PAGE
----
Crone Wood: An impeccable slice of ‘culchie horror’
Film review: Writer-director Mark Sheridan works a miracle in his low-budget debut feature
The film-maker’s hide-and-seek horror timing is impeccable in Crone Wood
Film Title: Crone Wood
Director: Mark Sheridan
Starring: Elva Trill, Ed Murphy, Sarah Jane Seymour, Karen McCartney
Running Time: 86 min
As a subgenre, found footage peaked more than a decade ago, a little way into the Paranormal Activity and Rec sequences, around the time that District 9 was shortlisted for best film at the Oscars. It remains an occasionally fruitful form, wherein name directors and movie stars – see M Night Shyamalan’s The Visit or Jon Chu in Searching – can get back to storytelling basics.
Crone Wood, Mark Sheridan’s nifty, low-budget feature, shot over seven days on a teeny, part-crowdfunded €17,000 budget, is a welcome addition to the canon.
The film opens as a meet-cute romance as Danny (Ed Murphy) and Haley (Elva Trill) begin chronicling their freshly minted relationship. Lovely, natural performances and perfectly pitched dialogue define their early dating highlights, which include an impromptu beach dip followed by hastily decided-upon camping trip.
The hiking shop is fun. The banter is playful. But deep in the woods – the dark, atmospheric woods – the pair are disturbed by the appearance of odd figures. They happen upon creepy ruins. There’s some chatter about a witches’ coven.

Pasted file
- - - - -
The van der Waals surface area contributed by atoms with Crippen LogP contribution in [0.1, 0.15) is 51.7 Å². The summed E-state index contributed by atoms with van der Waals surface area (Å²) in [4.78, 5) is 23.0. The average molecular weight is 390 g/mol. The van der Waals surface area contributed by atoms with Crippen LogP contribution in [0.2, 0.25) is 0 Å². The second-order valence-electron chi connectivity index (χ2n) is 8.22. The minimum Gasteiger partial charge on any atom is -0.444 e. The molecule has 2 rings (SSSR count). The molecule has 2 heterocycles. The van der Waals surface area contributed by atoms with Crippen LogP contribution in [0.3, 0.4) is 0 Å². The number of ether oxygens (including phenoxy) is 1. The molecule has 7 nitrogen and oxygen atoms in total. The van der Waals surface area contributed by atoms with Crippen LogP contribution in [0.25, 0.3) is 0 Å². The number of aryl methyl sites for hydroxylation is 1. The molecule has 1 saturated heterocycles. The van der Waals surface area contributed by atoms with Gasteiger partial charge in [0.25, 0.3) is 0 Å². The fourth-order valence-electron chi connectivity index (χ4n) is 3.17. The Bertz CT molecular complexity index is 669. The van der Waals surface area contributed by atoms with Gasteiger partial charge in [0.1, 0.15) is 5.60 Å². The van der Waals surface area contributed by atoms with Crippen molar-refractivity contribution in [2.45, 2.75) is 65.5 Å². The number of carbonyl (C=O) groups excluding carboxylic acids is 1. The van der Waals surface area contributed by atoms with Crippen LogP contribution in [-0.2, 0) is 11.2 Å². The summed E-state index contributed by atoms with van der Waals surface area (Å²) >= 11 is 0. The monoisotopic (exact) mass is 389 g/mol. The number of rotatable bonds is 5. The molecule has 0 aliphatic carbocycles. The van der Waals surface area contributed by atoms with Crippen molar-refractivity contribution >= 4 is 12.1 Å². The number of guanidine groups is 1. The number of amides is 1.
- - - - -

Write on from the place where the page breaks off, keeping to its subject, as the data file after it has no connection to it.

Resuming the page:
There are folkish echoes of The Wicker Man, Kill List and The Blair Witch Project in what follows, but Sheridan’s Green Manly mythology finds a unique seam in what might be termed “culchie horror”. From the get-go, Danny’s clueless attempts at heroism are rooted in his urban origins. Clever script incursions into gender politics add to the psych-out.
Fiona Delaney’s costumes and Richard O’Leary’s set designs get the grand framing they deserve around the Hellfire Club, where the film was partially shot. Murphy and Trill make for terrific company. The film-maker’s hide-and-seek horror timing is impeccable.
Too many first time writer-directors opportunistically plump for horror without loving or knowing the genre. Sheridan, who has worked a minor miracle here, is not one of them. We can’t wait to see what he does with a bigger budget.
Crone Wood is available on digital platforms from today